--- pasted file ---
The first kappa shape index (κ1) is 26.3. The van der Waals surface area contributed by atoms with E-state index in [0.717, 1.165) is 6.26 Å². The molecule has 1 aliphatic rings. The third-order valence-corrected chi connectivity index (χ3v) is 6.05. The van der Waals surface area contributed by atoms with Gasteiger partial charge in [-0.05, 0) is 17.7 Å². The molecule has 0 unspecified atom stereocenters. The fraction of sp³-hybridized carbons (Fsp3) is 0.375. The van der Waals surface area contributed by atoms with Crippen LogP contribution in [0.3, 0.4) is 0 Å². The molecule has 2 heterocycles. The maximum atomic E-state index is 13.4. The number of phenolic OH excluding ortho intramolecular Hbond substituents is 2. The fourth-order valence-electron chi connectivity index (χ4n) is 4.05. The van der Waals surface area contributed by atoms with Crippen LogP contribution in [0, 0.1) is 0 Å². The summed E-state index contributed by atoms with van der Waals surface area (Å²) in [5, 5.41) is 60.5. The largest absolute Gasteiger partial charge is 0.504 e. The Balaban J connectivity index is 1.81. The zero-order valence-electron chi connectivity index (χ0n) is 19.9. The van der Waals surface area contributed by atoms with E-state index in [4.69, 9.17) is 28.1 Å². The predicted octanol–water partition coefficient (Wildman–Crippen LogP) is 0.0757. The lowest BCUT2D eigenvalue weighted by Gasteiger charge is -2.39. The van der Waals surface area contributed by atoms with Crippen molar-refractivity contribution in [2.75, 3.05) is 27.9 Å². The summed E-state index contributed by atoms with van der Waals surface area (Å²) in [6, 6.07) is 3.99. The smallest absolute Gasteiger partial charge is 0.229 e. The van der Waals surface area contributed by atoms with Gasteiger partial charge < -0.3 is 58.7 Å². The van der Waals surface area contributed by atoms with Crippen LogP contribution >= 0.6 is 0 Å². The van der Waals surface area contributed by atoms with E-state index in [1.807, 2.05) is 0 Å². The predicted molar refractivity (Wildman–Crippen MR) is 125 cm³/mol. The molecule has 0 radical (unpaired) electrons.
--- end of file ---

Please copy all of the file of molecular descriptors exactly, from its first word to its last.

The first kappa shape index (κ1) is 26.3. The van der Waals surface area contributed by atoms with E-state index in [0.717, 1.165) is 6.26 Å². The molecule has 1 aliphatic rings. The third-order valence-corrected chi connectivity index (χ3v) is 6.05. The van der Waals surface area contributed by atoms with Gasteiger partial charge in [-0.05, 0) is 17.7 Å². The molecule has 0 unspecified atom stereocenters. The fraction of sp³-hybridized carbons (Fsp3) is 0.375. The van der Waals surface area contributed by atoms with Crippen LogP contribution in [0.3, 0.4) is 0 Å². The molecule has 2 heterocycles. The maximum atomic E-state index is 13.4. The number of phenolic OH excluding ortho intramolecular Hbond substituents is 2. The fourth-order valence-electron chi connectivity index (χ4n) is 4.05. The van der Waals surface area contributed by atoms with Crippen LogP contribution in [0, 0.1) is 0 Å². The summed E-state index contributed by atoms with van der Waals surface area (Å²) in [5, 5.41) is 60.5. The largest absolute Gasteiger partial charge is 0.504 e. The Balaban J connectivity index is 1.81. The zero-order valence-electron chi connectivity index (χ0n) is 19.9. The van der Waals surface area contributed by atoms with E-state index in [4.69, 9.17) is 28.1 Å². The predicted octanol–water partition coefficient (Wildman–Crippen LogP) is 0.0757. The lowest BCUT2D eigenvalue weighted by Gasteiger charge is -2.39. The van der Waals surface area contributed by atoms with Crippen molar-refractivity contribution in [2.75, 3.05) is 27.9 Å². The summed E-state index contributed by atoms with van der Waals surface area (Å²) in [6, 6.07) is 3.99. The smallest absolute Gasteiger partial charge is 0.229 e. The van der Waals surface area contributed by atoms with Gasteiger partial charge < -0.3 is 58.7 Å². The van der Waals surface area contributed by atoms with Crippen LogP contribution >= 0.6 is 0 Å². The van der Waals surface area contributed by atoms with E-state index in [1.807, 2.05) is 0 Å². The predicted molar refractivity (Wildman–Crippen MR) is 125 cm³/mol. The molecule has 0 radical (unpaired) electrons.